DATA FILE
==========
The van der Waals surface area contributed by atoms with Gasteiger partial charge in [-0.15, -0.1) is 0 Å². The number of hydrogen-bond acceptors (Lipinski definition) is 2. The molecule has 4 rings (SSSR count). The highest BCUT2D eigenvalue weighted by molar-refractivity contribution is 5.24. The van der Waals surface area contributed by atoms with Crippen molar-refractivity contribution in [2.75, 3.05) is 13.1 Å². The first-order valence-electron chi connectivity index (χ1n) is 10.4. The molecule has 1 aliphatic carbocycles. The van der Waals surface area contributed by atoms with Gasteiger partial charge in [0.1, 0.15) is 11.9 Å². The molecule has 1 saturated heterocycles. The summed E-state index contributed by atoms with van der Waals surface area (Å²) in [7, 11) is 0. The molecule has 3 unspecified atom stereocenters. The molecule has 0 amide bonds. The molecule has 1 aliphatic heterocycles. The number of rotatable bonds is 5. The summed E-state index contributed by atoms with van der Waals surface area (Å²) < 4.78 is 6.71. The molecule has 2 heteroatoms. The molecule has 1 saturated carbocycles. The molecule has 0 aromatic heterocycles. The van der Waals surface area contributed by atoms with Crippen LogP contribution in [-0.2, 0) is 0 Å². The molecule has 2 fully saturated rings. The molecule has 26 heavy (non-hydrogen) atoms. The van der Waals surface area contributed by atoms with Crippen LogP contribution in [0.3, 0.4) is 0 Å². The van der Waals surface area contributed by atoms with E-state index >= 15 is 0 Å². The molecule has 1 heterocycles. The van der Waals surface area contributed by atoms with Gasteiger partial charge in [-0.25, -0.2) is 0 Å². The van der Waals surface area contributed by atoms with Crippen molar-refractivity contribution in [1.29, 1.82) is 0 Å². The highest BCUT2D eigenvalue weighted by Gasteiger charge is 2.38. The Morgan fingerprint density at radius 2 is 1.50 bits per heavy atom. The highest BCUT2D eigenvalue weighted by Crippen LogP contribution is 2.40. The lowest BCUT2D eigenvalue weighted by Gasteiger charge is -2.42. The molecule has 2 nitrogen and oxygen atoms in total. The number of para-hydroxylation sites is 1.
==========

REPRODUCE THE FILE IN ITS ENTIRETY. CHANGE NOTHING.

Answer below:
The van der Waals surface area contributed by atoms with Gasteiger partial charge in [-0.15, -0.1) is 0 Å². The number of hydrogen-bond acceptors (Lipinski definition) is 2. The molecule has 4 rings (SSSR count). The highest BCUT2D eigenvalue weighted by molar-refractivity contribution is 5.24. The van der Waals surface area contributed by atoms with Crippen molar-refractivity contribution in [2.75, 3.05) is 13.1 Å². The first-order valence-electron chi connectivity index (χ1n) is 10.4. The molecule has 1 aliphatic carbocycles. The van der Waals surface area contributed by atoms with Gasteiger partial charge in [0.1, 0.15) is 11.9 Å². The molecule has 1 saturated heterocycles. The summed E-state index contributed by atoms with van der Waals surface area (Å²) in [7, 11) is 0. The molecule has 3 unspecified atom stereocenters. The molecule has 0 amide bonds. The molecule has 1 aliphatic heterocycles. The number of rotatable bonds is 5. The summed E-state index contributed by atoms with van der Waals surface area (Å²) < 4.78 is 6.71. The molecule has 2 heteroatoms. The molecule has 1 saturated carbocycles. The molecule has 0 aromatic heterocycles. The van der Waals surface area contributed by atoms with Crippen LogP contribution in [-0.2, 0) is 0 Å². The molecule has 2 fully saturated rings. The molecule has 26 heavy (non-hydrogen) atoms. The van der Waals surface area contributed by atoms with Crippen LogP contribution in [0.3, 0.4) is 0 Å². The van der Waals surface area contributed by atoms with E-state index >= 15 is 0 Å². The molecule has 1 heterocycles. The van der Waals surface area contributed by atoms with Gasteiger partial charge in [-0.25, -0.2) is 0 Å². The van der Waals surface area contributed by atoms with Crippen molar-refractivity contribution in [1.29, 1.82) is 0 Å². The highest BCUT2D eigenvalue weighted by Gasteiger charge is 2.38. The Morgan fingerprint density at radius 2 is 1.50 bits per heavy atom. The highest BCUT2D eigenvalue weighted by Crippen LogP contribution is 2.40. The lowest BCUT2D eigenvalue weighted by Gasteiger charge is -2.42. The molecule has 2 nitrogen and oxygen atoms in total. The number of para-hydroxylation sites is 1.